Shaun no problem.  I still get that deer in the headlights look when I see some nice looking  :pizza: :pizza:  :-D You are a fast learner and a go getter. I like that. You wanted an egg and had that thing done and up and running immediately. Your first pies look great.  Even with help, we all have moments of fustration when things just don't work. No worries about mistakes though. I wish more members would post up their mistakes so we all can learn.  Just stick with it and you'll be making those varasano-esque pies soon enough.

Btw a little oil in a NY pie is a good idea. Many of us have this preconceived notion that oil is wrong or bad. Gee I wonder where we've gotten that idea.  ::) it's an ingredient and a good one.  Use and balance it in appropriate quantities like you would anything else.

Chau

Offline Villa Roma

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Re: Little Black Egg
« Reply #983 on: August 31, 2010, 12:52:05 PM »
So Villa, would you mind going into a little more depth about your waffle iron modification?  From what I gather you're just looking to limit contact between the pie and the stone?  Your pies with the mod looked great, but your pies generally look pretty amazing, so do you feel that the waffle iron mod is making any improvements?

DenaliPete
I had a close encounter of the pizza kind!  :o :o
The waffle Iron mod (http://www.pizzamaking.com/forum/index.php/topic,4753.msg104661.html#msg104661) was a great step forward but I also fabbed a heavy aluminum buffer plate to replace the foil I originally had under the waffle stone. The only problem was the center of the pizza was slightly under cooked. I drilled some holes in the center for the first test run and then cut an alien head patterned hole to allow more heat to reach the center of the pizza. This worked great and the stone temp was very even over the entire surface. I'll be taking a four day weekend over Labor day so I should have ample time to test the new plate.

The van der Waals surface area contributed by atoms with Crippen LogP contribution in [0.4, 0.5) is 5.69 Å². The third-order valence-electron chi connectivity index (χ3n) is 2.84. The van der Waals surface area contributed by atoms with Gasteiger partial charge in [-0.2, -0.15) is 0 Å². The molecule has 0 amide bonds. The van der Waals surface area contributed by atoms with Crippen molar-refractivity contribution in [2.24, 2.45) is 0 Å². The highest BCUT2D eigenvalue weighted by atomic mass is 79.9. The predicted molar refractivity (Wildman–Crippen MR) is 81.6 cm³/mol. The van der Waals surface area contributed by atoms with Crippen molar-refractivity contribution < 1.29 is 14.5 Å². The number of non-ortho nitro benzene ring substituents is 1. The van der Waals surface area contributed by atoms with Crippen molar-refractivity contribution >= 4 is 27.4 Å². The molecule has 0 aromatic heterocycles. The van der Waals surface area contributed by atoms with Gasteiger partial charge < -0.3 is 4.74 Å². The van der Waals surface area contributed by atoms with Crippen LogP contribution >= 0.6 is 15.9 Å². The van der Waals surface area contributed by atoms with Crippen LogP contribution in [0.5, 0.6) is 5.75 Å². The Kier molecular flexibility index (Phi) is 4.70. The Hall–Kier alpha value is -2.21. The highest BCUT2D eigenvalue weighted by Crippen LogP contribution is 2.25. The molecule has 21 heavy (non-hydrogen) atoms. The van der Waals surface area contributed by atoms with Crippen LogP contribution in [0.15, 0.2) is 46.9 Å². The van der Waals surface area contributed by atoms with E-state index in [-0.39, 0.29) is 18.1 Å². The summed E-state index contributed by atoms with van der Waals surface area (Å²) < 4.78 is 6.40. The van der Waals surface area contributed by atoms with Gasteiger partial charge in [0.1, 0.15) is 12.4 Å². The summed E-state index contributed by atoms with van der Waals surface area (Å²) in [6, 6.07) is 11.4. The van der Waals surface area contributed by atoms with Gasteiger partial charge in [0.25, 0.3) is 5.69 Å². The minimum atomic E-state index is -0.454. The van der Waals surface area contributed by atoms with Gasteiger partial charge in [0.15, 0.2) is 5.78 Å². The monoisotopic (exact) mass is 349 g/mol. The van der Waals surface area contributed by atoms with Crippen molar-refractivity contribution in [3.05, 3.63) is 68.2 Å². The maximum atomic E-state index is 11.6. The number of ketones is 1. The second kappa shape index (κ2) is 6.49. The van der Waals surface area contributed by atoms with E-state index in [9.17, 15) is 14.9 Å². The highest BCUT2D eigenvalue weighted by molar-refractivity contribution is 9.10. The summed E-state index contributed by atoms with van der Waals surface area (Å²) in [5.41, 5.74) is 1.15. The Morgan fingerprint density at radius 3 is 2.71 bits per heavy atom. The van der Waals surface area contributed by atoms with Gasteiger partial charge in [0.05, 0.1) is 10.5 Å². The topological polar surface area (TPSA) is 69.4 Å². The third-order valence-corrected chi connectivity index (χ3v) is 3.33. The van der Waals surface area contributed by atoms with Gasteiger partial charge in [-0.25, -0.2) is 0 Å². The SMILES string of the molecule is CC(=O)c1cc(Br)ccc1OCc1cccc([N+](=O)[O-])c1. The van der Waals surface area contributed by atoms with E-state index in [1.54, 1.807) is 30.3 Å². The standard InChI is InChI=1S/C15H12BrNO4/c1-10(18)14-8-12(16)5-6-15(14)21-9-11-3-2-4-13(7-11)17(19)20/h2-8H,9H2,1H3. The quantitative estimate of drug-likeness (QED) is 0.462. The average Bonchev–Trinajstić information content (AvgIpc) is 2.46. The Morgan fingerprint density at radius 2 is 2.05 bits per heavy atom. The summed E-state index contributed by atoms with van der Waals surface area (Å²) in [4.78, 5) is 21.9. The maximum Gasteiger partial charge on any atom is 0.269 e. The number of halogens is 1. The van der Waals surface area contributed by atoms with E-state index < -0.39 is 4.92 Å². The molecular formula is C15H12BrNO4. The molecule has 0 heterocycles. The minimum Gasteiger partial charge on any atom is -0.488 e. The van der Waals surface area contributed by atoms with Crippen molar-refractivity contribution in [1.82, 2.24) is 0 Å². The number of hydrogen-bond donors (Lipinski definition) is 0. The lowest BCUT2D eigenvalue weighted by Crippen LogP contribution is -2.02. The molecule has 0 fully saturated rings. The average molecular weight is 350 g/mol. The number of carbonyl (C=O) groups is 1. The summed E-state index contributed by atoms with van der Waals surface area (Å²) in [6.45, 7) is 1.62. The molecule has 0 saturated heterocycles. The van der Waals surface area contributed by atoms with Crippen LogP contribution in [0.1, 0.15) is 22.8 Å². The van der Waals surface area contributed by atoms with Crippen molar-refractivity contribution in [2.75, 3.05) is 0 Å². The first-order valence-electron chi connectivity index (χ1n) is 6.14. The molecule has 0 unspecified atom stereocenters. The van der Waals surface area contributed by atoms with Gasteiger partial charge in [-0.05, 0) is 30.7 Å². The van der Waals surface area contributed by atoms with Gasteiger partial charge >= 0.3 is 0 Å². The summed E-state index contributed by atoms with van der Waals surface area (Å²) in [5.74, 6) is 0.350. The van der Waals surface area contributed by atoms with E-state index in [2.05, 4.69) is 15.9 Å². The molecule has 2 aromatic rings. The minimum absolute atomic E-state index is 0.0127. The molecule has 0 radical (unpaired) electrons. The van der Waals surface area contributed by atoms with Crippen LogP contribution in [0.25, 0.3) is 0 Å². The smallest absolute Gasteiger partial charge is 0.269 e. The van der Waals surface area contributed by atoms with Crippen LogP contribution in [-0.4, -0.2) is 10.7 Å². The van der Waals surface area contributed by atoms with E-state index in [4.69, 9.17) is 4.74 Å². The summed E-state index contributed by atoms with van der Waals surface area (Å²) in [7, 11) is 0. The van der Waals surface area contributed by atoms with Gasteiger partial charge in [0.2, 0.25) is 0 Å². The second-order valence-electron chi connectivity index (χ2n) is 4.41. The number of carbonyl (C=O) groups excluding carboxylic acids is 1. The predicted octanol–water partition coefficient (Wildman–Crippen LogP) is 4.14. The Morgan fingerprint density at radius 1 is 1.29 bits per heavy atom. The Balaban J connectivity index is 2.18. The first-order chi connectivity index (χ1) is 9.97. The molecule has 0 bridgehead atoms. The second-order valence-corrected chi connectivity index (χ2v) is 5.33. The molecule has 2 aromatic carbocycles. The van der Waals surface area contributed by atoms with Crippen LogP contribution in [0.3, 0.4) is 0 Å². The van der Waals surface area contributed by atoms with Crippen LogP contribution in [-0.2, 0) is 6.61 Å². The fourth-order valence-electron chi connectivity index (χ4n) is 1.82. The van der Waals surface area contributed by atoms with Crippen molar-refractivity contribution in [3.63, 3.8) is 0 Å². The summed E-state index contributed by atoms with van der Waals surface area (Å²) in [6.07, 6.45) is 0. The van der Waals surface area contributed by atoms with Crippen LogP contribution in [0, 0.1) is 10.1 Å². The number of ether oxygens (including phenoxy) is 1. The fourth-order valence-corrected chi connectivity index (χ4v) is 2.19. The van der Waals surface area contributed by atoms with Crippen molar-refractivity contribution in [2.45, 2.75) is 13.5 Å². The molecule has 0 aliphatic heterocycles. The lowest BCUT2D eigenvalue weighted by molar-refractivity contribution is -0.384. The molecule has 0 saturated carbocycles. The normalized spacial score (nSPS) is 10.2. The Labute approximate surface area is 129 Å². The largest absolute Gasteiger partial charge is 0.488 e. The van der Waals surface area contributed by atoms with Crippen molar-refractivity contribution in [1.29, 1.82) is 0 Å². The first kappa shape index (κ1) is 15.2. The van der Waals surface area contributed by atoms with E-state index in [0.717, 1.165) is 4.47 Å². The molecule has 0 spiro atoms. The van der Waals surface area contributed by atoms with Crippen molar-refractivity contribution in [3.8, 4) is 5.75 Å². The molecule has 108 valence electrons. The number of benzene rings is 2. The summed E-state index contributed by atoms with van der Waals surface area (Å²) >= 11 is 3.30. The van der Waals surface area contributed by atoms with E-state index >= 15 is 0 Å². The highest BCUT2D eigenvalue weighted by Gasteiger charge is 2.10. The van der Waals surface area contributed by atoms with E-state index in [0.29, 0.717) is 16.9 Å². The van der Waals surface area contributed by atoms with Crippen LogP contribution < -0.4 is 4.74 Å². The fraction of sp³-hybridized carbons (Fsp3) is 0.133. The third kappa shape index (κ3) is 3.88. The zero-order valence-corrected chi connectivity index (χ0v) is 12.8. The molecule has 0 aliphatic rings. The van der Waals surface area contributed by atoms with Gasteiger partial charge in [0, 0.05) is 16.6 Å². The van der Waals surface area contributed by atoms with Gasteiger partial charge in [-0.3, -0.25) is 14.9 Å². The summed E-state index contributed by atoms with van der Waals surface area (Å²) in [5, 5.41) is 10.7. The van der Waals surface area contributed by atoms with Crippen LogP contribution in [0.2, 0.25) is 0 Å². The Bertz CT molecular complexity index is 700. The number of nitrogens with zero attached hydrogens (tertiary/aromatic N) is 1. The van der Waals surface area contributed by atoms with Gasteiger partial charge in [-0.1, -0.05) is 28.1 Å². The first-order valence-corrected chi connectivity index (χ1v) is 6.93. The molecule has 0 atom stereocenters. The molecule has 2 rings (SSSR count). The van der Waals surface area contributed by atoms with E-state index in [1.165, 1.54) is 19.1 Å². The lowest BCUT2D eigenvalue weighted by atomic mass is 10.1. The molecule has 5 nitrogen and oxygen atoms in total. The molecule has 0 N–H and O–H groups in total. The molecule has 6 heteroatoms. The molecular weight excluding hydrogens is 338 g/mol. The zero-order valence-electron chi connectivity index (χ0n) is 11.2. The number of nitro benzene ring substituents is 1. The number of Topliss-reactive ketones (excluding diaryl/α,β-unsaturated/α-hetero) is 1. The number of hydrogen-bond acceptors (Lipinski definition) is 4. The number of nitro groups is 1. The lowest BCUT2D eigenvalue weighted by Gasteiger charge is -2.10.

The truth is out there and I will find it, Villa Roma
   
« Last Edit: August 31, 2010, 02:27:10 PM by Villa Roma »


Offline vanderlyn

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Equalizing top and bottom temps
« Reply #984 on: September 04, 2010, 12:07:52 PM »
Hi all,

I've been tweaking my little black egg for a few months. It's pretty basic—grill atop propane burner, with a slot to slide the pizzas in. (See pics.) A Fibrament stone is suspended from the top of the grill, and another one sits on the bottom. My pizzas are improving drastically, but I'm still hung up on one thing: the top of the pizza is cooking quite a bit faster than the bottom. A beautiful pizza (like the one below) will have an undercooked bottom, even while the top is beautiful and crisped up and leopard-spotted and so on.

I've tried a few fixes, to varying degrees of success. I've heated up the bottom stone to high heat (~750), and then turned down the burner once the pizza hits the oven. This improves the situation somewhat, though not enough. I've also taken to taking off the top of the grill once the top of the pizza is cooked enough. This, too, is not ideal. I'd like a solution that doesn't involve dismantling the grill or making minute adjustments to the heat.